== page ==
ND attorney general wants fund for abortion fight


BISMARCK, N.D. (AP) — North Dakota lawmakers began building a war chest Wednesday to defend against any lawsuits that arise from new state laws imposing the nation's toughest abortion restrictions.

The Senate Appropriations Committee voted unanimously to support a request by North Dakota Attorney General Wayne Stenehjem for a $400,000 budget increase for a legal fight promised by abortion-rights activists.

"The $400,000 is just my best estimate," Stenehjem told The Associated Press Wednesday. "It' could be more; it could be less."

Stenehjem said he came up with the estimate after speaking with attorneys generals in other states that have faced similar lawsuits.

North Dakota's Senate and House still must approve the budget amendment that also includes $10 million for additional law enforcement to address skyrocketing crime stemming from increased population in the state's booming oil patch.

Republican Gov. Jack Dalrymple signed abortion bills last month that would make North Dakota the most restrictive state in the nation to get the procedure. One measure would ban abortions as early as six weeks into a pregnancy, when a fetal heartbeat can first be detected. Another would prohibit women from having an abortion because a fetus has a genetic defect, such as Down syndrome.

A third measure would require a doctor who performs abortions to be a physician with hospital-admitting privileges.

In signing the bills, Dalrymple urged the Legislature to set aside money for a "litigation fund" that would allow the state's attorney general to defend the measure against lawsuits.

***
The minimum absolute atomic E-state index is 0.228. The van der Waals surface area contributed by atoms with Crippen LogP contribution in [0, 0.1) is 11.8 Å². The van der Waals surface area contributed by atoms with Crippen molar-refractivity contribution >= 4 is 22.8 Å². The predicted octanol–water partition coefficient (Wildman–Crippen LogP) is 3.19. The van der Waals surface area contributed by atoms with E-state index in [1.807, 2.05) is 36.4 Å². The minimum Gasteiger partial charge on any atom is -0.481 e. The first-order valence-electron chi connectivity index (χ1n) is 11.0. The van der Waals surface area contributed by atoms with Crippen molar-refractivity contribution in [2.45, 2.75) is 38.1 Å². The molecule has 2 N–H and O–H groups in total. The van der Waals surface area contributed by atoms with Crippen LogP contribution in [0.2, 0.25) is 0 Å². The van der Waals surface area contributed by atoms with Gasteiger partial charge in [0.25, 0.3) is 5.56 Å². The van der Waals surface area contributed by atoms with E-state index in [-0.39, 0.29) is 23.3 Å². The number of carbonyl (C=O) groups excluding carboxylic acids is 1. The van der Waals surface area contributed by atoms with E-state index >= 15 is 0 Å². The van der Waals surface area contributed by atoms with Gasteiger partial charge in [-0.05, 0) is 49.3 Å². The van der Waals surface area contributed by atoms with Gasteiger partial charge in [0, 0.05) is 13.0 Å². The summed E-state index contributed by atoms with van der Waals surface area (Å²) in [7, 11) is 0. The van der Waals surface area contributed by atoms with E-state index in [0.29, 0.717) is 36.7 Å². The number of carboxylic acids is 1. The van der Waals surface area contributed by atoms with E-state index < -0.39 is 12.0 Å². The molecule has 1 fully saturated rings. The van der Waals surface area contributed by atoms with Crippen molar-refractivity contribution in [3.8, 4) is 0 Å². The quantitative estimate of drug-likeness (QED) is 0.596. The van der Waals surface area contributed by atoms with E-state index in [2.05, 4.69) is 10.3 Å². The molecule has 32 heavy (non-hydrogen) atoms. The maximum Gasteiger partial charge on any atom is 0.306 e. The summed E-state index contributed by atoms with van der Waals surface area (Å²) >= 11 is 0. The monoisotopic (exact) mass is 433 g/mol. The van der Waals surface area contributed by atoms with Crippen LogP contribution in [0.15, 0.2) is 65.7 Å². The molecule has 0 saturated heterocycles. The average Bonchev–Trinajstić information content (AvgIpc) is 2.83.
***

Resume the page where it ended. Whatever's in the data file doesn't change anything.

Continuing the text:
Abortion-rights advocates say the measures are an attempt to close the Red River Women's Clinic in Fargo — the state's sole abortion clinic. Supporters of the so-called fetal heartbeat measure, including Dalrymple, say it's a challenge the U.S. Supreme Court's 1973 Roe v. Wade ruling that legalized abortion up until a fetus is considered viable, usually at 22 to 24 weeks.

The North Dakota measures are slated to take effect Aug. 1 and abortion rights advocates have promised a legal fight to block the restrictions.

Secretary of State Al Jaeger said his office received requests last week for petitions to give voters an opportunity to repeal North Dakota's new abortion laws.

Jaeger's office has until April 11 to approve titles for the three petitions, and each needs at least 13,452 valid signatures from North Dakota voters to qualify for a statewide vote. The deadline to gather the signatures is June 24.

Attorney General Stenehjem said if voters repeal the abortion legislation "there won't be a lawsuit because there won't be the laws."

If a lawsuit moves forward, lawyers from his office would defend the legislation or outside attorneys could be hired.

New York-based Center for Reproductive Rights has said it is committed to challenging the fetal heartbeat bill on behalf of the Fargo clinic. The group already represented the clinic for free in a lawsuit over a 2011 law banning the widely accepted use of a medication that induces abortion. A judge has temporarily blocked enforcement of the law, and a trial is slated next week in Fargo.

The state has spent about $23,000 in legal costs to date defending the 2011 legislation, according to agency records obtained by the AP.


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